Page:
Press Releases

MOE press conference explains new requirements in compulsory education


On August 30, the MOE held a press conference to introduce the details of new requirements in compulsory education for the fall semester and the “Double Reduction” policy (a reduction in homework and in time spent in extra-curricular classes or after-school private tutoring), and to explain new oversight of schools in their management of five areas: student use of cellphones, sleep, extracurricular reading materials, homework and physical fitness). The meeting was moderated by spokeswoman Xu Mei, and attended by Lv Yugang, Director-general of the Department of Basic Education under the MOE, and Hu Yanpin, a First-level Inspector at the Education Supervision Bureau under the MOE.

The meeting presented the Notice on Strengthening the Management of Examinations in Compulsory Education Schools recently issued by the ministry, which specifies that: a) for primary schools, paper-and-pencil exams are no longer allowed in first and second grades, while other grades may be given one end-of-semester exam; junior high schools can arrange additional mid-term exams as appropriate depending on the demands of different subjects; b) the difficulty of exams should be strictly controlled within the curriculum standards and teaching schedules; and c) both mid-term and final exams should adopt a grading (instead of scoring) system with results released and used in a proper way.

Lv stressed several detailed requirements to be met by compulsory education schools in the new semester: a) teachers should be allocated in a balanced way, without setting key classes; b) teachers should strictly follow teaching schedules, without adding or reducing class hours, changing the difficulty of teaching tasks, or teaching new courses during the after-school service hours; c) no homework should be assigned to parents; parents should not be asked to check or review their children’s homework; repetitive and punitive assignments are forbidden; and students should not be required to review their own homework; d) exams should be organized according to rules; and exam results are not allowed to be ranked, released openly (but should be notified to parents and students in an appropriate manner), or used to move students to a different class or seat, or label students.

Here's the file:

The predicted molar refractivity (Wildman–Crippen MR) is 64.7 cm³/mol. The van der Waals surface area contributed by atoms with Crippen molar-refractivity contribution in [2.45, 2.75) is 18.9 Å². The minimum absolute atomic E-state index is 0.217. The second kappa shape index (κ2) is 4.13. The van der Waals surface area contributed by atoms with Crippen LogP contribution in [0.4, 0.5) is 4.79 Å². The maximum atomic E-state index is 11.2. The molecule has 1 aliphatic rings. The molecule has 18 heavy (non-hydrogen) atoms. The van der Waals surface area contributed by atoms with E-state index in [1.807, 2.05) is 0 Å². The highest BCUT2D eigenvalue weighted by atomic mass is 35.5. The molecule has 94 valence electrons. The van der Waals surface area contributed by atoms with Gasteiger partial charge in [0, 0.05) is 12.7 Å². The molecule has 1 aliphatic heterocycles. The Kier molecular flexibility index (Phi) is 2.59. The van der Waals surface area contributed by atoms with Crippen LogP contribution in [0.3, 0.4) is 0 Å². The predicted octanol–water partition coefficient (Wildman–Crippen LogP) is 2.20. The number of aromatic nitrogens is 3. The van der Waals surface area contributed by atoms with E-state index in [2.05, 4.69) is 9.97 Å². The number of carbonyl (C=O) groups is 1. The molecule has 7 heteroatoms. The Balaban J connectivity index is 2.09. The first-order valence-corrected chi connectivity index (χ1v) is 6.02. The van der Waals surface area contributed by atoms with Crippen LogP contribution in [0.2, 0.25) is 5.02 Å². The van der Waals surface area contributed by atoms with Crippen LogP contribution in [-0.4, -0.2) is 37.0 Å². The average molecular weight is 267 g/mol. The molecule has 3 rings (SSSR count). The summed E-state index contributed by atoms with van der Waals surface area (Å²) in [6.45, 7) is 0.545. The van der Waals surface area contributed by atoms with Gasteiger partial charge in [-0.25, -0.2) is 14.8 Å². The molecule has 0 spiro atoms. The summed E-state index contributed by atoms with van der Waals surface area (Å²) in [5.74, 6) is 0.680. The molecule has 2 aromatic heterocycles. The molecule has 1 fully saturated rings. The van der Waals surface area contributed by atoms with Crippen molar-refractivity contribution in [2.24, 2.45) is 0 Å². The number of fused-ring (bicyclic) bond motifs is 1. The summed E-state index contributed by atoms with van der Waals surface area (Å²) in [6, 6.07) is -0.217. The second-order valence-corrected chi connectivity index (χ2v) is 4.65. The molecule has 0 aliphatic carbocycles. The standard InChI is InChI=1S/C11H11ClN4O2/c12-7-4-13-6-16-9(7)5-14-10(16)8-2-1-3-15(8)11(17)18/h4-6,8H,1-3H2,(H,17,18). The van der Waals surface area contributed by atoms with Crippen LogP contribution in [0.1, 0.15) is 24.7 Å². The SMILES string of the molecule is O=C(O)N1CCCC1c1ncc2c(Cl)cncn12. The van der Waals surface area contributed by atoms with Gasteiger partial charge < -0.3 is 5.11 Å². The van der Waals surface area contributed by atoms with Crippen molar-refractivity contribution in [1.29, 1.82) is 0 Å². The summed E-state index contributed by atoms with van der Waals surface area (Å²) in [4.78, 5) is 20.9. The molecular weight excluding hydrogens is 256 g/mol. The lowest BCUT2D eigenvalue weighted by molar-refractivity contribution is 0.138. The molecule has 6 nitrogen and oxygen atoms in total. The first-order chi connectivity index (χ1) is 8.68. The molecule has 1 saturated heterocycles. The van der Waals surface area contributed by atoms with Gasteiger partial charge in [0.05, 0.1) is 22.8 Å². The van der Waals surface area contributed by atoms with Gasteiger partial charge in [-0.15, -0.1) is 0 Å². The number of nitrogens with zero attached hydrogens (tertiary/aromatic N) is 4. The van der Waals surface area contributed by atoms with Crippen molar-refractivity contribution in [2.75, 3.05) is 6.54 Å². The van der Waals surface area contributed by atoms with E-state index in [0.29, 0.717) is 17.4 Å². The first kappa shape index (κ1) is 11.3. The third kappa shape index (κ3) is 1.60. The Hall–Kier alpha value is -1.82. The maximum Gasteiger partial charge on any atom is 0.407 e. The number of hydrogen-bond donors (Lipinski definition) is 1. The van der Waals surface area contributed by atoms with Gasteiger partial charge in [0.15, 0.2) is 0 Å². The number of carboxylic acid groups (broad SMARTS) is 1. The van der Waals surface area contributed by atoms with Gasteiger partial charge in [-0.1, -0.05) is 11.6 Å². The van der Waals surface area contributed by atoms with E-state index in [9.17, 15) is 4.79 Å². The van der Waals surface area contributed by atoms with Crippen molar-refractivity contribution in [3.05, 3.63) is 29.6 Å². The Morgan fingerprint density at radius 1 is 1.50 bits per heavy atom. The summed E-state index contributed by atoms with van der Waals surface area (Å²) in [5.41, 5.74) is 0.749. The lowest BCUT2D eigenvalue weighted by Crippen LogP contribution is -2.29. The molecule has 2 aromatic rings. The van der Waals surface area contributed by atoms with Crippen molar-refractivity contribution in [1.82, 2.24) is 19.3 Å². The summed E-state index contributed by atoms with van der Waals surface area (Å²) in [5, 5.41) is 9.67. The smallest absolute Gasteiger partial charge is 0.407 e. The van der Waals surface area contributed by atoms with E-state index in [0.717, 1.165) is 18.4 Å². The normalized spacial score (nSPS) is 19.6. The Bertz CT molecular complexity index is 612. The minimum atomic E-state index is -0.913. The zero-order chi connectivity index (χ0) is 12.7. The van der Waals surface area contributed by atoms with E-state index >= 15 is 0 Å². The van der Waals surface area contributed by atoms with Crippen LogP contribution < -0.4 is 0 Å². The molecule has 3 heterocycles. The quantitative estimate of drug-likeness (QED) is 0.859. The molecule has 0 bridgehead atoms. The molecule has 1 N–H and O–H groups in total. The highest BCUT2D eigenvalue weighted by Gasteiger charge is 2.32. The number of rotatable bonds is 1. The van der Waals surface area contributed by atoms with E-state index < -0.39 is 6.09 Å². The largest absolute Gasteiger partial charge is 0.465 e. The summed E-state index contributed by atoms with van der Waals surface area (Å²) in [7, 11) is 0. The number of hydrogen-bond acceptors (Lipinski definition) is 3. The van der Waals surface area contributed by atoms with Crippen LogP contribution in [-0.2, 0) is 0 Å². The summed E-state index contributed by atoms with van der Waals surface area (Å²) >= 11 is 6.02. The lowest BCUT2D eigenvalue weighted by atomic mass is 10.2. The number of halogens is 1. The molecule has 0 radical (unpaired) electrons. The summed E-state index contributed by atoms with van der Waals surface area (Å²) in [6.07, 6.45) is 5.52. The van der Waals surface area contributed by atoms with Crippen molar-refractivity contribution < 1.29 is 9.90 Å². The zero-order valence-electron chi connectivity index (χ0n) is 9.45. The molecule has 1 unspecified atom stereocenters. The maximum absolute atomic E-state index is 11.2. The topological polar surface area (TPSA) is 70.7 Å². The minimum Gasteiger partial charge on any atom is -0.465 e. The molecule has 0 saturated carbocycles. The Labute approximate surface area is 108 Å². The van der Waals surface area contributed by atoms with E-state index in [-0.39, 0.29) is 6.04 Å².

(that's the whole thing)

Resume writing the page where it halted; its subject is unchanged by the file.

Lv also required local educational authorities to give more guidance to schools and reinforce their inspection, whilst actively seeking feedback from the public.

Hu said that the supervision over the implementation of the “Double Reduction” policy was considered the most important part of the Ministry’s work on education supervision for this year. The enforcement of the policy should be incorporated into the evaluation system of relevant government agencies. A special platform should be set up to encourage disclosure of typical violations. Inspector teams should be established to conduct regular inspections in open or covert ways. Problem institutions should be investigated and held accountable, and parents whose rights and interests are severely infringed by these institutions may report the violations to the platform or relevant local authorities.

In addition, Hu also elaborated on the half-monthly notification system on the implementation of the “Double Reduction” policy at provincial level, which contains 21 targets concerning the proportion of schools meeting the requirements on homework time and after-school service hours, reduction of subject-based tutoring institutions, and the verification and handling of illegal tutoring advertisements and reported violations.